Do multiple countries require multiple instances?

Hi all,We are looking to implement an ERP in our offices located in , , and . Each of these offices (one office per country) will be an independent business unit (subsidiary) and will need to handle local government and tax requirements. My question is: Do we need a separate database (SQL Server) and NAV instance for each office (due to localization)? We are looking to host out of the and provide local access through Citrix. Maintaining three production SQL Server and NAV instances, along with the corresponding test instances, is not very attractive from a support perspective. Can these three offices work off the same instance as three separate business units? Thanks in advance!


Hi Adam,

Welcome to the user group.

Well what you’re trying to do is bascially what I have done the last 4-5 years.

Had you been asking me if you could do Argentina, Mexico and Chile in one instance (one NAV database) then my answer would have been very clear. The answer would have been yes. Not that you could do it out of the box, but it would require too much work (except for withholding tax in Argentina).

But now you ask me about Brazil! As beautiful as their women are, as crazy (complex) their local legal requirements seams. So far I have not meet any company who have been able to run the Brazil localizations in the same database as other countries.

Hello AdamK I am currently running 7 companies in one database. Due to frequent intercompany business (sales och purchases as well as maintainig identical item and BOM tables) there is a big advantage in using one common database. The companies operate in England, Denmark, France, The Netherlands, Sweden and USA. There is very little customization made to deal with country specific functionality. So the answer is, yes, you can do it. //Pelle

Hi Pelle,

But are you also running BRAZIL in the same database?

In my old job we were running 14 different countries (and 20 companies) in the same database, not easy, but possible. Our sister company was running about 20 countries in the same database, but had Brazil in it’s own database. Another company I know well have 30 countries in the same database, but decided not implement Brazil in Navision due to complex requirements there.

Sorry Erik, no Brazil. My knowledge about Brazilian accounting peculiarities is nil, so you should see my post more as a general opinion. When we started implementing Navision in the US subsidiary, we tried to get som help from a local (Atlanta) Navsion consultant. He stated it was impossible to run Navision in the states unless you used the US localisation. We dismissed him as being uncooperative, and proved he was wrong (since now 8 years). Off topic: What is so special with Brazil accounting/taxation that makes it impossible to co-reside with other countries? //Pelle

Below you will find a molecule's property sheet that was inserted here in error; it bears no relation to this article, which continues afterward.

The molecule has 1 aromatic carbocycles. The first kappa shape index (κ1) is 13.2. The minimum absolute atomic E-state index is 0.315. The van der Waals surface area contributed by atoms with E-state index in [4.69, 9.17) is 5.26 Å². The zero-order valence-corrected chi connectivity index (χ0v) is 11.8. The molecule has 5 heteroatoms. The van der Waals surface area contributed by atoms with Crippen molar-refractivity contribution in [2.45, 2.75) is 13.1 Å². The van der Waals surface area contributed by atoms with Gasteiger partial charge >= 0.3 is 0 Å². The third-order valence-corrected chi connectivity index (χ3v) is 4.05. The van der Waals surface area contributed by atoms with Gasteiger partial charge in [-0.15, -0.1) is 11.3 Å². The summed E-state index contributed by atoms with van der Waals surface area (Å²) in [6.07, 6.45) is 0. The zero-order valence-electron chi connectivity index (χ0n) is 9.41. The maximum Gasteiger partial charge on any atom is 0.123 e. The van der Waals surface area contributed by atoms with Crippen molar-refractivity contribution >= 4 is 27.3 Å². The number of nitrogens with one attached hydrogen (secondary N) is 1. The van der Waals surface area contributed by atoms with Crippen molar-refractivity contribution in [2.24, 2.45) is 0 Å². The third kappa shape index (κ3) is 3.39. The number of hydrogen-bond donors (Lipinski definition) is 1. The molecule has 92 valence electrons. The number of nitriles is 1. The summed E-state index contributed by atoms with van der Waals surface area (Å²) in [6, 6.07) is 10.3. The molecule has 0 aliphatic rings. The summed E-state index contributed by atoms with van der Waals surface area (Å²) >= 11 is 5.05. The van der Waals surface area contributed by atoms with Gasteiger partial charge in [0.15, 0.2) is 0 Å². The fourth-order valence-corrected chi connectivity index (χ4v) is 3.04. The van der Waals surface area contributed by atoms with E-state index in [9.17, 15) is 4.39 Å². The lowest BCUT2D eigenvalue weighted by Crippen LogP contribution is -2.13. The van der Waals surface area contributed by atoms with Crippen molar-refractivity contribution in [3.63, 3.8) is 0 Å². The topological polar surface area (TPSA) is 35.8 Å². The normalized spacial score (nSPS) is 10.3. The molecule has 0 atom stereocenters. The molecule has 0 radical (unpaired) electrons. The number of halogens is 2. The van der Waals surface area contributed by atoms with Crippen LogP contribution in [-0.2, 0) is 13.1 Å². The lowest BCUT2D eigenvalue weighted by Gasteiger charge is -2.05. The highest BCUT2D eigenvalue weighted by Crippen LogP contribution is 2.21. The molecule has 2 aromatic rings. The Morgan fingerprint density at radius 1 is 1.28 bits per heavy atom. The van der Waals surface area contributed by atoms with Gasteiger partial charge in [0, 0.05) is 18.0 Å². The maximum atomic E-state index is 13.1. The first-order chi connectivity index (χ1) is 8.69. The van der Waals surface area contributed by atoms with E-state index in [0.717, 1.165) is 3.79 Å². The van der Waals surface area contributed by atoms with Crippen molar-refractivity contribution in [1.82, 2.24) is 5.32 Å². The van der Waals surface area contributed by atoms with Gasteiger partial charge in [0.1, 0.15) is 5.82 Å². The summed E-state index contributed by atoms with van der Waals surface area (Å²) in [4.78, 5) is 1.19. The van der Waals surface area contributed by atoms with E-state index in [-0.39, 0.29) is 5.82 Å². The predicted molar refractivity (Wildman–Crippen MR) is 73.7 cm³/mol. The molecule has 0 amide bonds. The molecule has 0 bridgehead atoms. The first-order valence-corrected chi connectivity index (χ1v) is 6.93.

I know. In general I agrees with you. But he specially asked about Brazil.

I can actually tell you that when we started our project in my old company in 2003, Microsoft told me that what we wanted to do was not possible since we also stated that we didn’t want to use the local versions.

As to the US localizations, then I have to say that the US Sales Tax module is one of the best localizations done. If you have the US Sales Tax module, then you actually don’t need the VAT, as you can also calculate VAT with the Sales Tax module. And if you take a country like i.e. Spain, then the World Wide VAT module can actually not be used in all situations as they calculate VAT on VAT, which is not supported by the World Wide VAT module. It was also our experience when we implemented in the US that the World Wide Sales Tax module can actually not be use, as it is not good enough.

So in my new company we are creating a new based version for our global implementations, based on the World Wide version including it’s VAT module, but are adding the US Sales Tax module and we are creating a new Withholding Tax module (used a lot in Asia and many other countries) also based on the US Sales Tax module. There is a Withholding Tax module available in the AP (Asian Pacific) version of Navision, but it actually only works good in Thailand (the developers also came from Thailand).

I agree that in general most countries in the world you can actually have in one global database. However Brazil can be complex. I recently finished an implementation of 30 countries all in the same database but ended up leaving Brazil out of the implementations and the needed developments were too expensive compared with a cost benefit at that time. However I might say that how complex Brazil really is depends on the type of business the company is in so it might be possible also to include Brazil. For all countries you need a number of legal reports that are mandatory and needs to be “stamped” both in Chile and Brazil. You can look at my website or contact me if you want more details about how the implementation can be done or information about a International Legal module that I have developed in my recent job.